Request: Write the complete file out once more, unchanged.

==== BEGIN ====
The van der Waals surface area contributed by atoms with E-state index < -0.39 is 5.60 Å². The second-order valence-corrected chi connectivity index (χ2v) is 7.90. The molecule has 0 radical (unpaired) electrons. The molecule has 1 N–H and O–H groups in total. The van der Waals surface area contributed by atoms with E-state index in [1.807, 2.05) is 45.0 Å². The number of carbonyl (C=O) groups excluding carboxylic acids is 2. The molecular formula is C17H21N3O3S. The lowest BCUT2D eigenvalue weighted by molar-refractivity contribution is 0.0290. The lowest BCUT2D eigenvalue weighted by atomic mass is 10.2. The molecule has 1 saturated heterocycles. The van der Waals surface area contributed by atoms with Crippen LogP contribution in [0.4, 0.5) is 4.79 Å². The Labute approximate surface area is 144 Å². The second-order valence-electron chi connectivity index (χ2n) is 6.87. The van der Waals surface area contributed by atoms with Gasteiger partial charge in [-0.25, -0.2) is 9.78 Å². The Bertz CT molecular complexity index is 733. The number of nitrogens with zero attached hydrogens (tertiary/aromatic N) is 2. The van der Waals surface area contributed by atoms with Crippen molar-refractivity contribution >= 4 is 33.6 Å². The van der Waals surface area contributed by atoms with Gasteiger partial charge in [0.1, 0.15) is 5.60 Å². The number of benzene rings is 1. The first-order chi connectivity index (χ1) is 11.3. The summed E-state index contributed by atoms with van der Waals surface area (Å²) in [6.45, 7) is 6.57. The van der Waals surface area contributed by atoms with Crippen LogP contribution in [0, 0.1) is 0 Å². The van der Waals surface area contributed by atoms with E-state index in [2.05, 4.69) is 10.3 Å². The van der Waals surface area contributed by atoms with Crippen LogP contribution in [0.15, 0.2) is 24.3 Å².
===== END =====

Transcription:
The van der Waals surface area contributed by atoms with E-state index < -0.39 is 5.60 Å². The second-order valence-corrected chi connectivity index (χ2v) is 7.90. The molecule has 0 radical (unpaired) electrons. The molecule has 1 N–H and O–H groups in total. The van der Waals surface area contributed by atoms with E-state index in [1.807, 2.05) is 45.0 Å². The number of carbonyl (C=O) groups excluding carboxylic acids is 2. The molecular formula is C17H21N3O3S. The lowest BCUT2D eigenvalue weighted by molar-refractivity contribution is 0.0290. The lowest BCUT2D eigenvalue weighted by atomic mass is 10.2. The molecule has 1 saturated heterocycles. The van der Waals surface area contributed by atoms with Crippen LogP contribution in [0.4, 0.5) is 4.79 Å². The Labute approximate surface area is 144 Å². The second-order valence-electron chi connectivity index (χ2n) is 6.87. The van der Waals surface area contributed by atoms with Gasteiger partial charge in [-0.25, -0.2) is 9.78 Å². The Bertz CT molecular complexity index is 733. The number of nitrogens with zero attached hydrogens (tertiary/aromatic N) is 2. The van der Waals surface area contributed by atoms with Crippen molar-refractivity contribution >= 4 is 33.6 Å². The van der Waals surface area contributed by atoms with Gasteiger partial charge in [0.1, 0.15) is 5.60 Å². The number of benzene rings is 1. The first-order chi connectivity index (χ1) is 11.3. The summed E-state index contributed by atoms with van der Waals surface area (Å²) in [6.45, 7) is 6.57. The van der Waals surface area contributed by atoms with Crippen LogP contribution in [0, 0.1) is 0 Å². The van der Waals surface area contributed by atoms with E-state index in [2.05, 4.69) is 10.3 Å². The van der Waals surface area contributed by atoms with Crippen LogP contribution in [0.15, 0.2) is 24.3 Å².